With his wife, Fay, O’Neil established the O’Neil Center for Global Markets and Freedom in 2008 at his alma mater, Southern Methodist University in Dallas. He also funded a chair in business journalism at SMU’s Meadows School of the Arts and a professorship in markets and freedom at its Cox School of Business.
The donations reflected, in part, his determination not to become part of the East Coast establishment.
“You need a Harvard or Stanford somewhere in the South,” O’Neil said, according to a 2010 Dallas Morning News article. “If SMU keeps upgrading and improving itself, it could emerge as that.”
William Joseph O’Neil was born on March 25, 1933, in Oklahoma and was raised in Texas, graduating from high school in Dallas. He earned a bachelor’s degree in business administration from SMU in 1955.
He began his career as a stockbroker in 1958 in the Los Angeles office of Hayden Stone & Co. There, he developed his computerized study of what made stocks successful and, according to a biography on his website, “quickly became the top-performing broker.”
O’Neil said following his own rules in early 1962 led him to sell all his stocks, “with no idea the market was headed for a real crash that spring.”
When he continued to bet on falling prices for some stocks, including building-materials manufacturer Certain-Teed Products Corp., “I got into trouble with Hayden Stone’s home office on Wall Street,” he wrote. “The firm had just recommended Certain-Teed as a buy, and here I was going around telling everyone it was a short sale.”
He founded William O’Neil & Co. in 1963 after recording a 20-fold increase in his own account. Jack Schwager, in Market Wizards (1989), said O’Neil parlayed a $5,000 investment into $200,000 through three consecutive bets: on discount chain E.J. Korvette Inc. to fall, on Chrysler Inc. to rise, and on Syntex Corp., maker of a compound used in birth-control tablets, to increase.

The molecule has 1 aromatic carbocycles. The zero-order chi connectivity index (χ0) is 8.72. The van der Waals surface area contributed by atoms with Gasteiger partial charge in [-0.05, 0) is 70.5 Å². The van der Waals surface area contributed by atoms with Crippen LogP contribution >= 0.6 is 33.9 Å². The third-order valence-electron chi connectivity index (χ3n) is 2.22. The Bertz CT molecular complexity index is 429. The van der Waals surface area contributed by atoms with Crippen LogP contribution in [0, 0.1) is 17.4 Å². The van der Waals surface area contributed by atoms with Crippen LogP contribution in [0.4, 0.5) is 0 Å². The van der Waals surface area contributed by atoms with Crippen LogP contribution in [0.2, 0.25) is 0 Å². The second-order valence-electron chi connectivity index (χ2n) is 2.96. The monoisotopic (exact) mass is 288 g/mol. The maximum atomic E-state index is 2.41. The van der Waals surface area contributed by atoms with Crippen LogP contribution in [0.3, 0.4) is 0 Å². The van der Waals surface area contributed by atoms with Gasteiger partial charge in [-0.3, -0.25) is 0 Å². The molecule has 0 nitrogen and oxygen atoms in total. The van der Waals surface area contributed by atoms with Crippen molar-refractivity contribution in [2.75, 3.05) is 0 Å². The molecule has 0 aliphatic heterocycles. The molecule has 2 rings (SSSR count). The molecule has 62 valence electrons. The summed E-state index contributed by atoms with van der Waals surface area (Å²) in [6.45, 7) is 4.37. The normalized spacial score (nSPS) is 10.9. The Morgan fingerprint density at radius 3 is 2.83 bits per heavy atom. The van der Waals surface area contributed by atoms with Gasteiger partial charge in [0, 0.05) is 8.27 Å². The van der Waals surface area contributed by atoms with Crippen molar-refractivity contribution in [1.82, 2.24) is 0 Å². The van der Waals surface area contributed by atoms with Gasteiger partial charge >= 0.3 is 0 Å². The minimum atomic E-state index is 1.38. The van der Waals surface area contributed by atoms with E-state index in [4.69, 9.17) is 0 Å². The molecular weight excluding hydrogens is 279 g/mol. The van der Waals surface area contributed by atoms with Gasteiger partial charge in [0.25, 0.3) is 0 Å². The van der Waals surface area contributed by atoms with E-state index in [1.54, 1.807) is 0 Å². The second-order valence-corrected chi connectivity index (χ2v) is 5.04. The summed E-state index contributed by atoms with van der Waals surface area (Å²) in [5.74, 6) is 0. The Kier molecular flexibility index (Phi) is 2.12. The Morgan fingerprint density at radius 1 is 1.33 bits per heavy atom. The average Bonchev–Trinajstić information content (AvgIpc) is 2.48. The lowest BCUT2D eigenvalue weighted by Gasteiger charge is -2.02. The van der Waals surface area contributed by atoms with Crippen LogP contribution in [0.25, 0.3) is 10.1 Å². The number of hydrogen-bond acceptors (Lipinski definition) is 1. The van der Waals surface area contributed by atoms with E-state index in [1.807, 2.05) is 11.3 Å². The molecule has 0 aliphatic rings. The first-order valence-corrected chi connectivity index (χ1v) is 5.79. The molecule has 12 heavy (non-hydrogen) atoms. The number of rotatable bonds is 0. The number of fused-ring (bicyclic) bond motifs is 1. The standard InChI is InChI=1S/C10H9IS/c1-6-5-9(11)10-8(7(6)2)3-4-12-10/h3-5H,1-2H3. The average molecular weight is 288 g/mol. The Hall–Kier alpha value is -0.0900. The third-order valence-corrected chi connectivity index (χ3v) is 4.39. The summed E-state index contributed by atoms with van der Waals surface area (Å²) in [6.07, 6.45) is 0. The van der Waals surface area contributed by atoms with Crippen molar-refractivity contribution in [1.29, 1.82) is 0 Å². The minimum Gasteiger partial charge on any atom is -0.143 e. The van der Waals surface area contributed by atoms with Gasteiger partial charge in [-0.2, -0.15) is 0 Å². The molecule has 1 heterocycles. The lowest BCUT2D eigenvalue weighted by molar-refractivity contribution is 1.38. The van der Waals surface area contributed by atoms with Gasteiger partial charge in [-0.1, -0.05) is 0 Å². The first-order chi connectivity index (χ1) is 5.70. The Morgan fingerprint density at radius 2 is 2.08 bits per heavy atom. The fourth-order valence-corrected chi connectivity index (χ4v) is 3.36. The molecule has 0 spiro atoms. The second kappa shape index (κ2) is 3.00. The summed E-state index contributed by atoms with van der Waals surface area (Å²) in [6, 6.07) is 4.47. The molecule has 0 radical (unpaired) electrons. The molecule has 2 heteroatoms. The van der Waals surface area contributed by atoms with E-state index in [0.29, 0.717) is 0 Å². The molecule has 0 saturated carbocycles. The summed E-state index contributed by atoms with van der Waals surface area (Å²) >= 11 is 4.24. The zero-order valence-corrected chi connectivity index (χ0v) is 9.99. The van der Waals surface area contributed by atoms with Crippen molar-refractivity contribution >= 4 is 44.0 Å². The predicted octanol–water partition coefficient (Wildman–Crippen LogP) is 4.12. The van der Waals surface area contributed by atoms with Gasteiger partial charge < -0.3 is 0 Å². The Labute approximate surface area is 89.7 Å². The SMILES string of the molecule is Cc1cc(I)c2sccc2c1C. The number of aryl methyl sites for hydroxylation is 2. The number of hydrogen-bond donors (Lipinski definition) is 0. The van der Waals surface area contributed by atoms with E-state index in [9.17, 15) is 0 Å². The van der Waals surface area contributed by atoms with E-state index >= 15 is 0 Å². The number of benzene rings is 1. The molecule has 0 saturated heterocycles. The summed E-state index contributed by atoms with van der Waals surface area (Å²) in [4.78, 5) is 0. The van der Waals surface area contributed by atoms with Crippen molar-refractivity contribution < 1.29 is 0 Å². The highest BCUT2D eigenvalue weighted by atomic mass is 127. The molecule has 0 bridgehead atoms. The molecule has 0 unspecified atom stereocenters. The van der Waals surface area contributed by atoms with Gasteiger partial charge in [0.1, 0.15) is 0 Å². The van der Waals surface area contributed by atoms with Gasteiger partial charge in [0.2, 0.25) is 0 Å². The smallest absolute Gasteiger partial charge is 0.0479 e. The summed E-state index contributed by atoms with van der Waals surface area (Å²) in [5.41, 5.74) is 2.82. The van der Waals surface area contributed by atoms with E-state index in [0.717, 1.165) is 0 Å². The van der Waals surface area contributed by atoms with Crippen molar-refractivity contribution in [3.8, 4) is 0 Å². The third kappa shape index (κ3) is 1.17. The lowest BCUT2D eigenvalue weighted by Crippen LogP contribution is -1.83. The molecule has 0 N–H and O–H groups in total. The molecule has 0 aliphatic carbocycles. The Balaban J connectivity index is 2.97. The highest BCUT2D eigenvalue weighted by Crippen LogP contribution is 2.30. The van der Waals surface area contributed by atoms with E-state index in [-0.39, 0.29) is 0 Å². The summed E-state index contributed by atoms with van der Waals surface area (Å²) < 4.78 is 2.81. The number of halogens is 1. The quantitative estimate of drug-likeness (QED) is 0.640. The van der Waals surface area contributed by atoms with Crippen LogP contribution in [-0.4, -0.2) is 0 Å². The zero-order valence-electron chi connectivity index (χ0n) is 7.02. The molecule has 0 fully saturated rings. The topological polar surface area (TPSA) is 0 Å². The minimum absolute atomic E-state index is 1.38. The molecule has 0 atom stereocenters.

When he was 30, O’Neil bought a seat on the NYSE.
Early on, William O’Neil & Co. managed money for clients with at least $75,000. For investors who couldn’t meet that minimum, O’Neil started a fund in 1966 that within two years had about $10 million in assets, according to an article in the New York Times.
The O’Neil Fund soared 116% in 1967 to make it that year’s most successful mutual fund, as measured by FundScope, a monthly magazine. The Times, reporting on O’Neil’s stellar year, called him “a shy 35-year-old Texan” who “pores over computer data on 2,050 stocks listed on the New York Stock Exchange and the Amex — that’s the entire list — to see which 100 or so are likely to provide the best opportunity for increasing his fund’s asset value.”
O’Neil struggled to maintain the fund’s stellar performance, and by the time he sold it in 1975, its assets had shrunk to $6 million from a peak of $49 million, according to the Los Angeles Times.
In 1992, O’Neil opened another fund, called New USA, which swiftly attracted $170 million from investors, the Los Angeles Times reported. It gained 67% through 1996, outperforming the average growth fund but not the S&P 500. In 1997, O’Neil sold the fund’s assets to Boston-based MFS Investment Management.
(Adds date of death in second paragraph, Dow Jones affiliation in 10th paragraph.)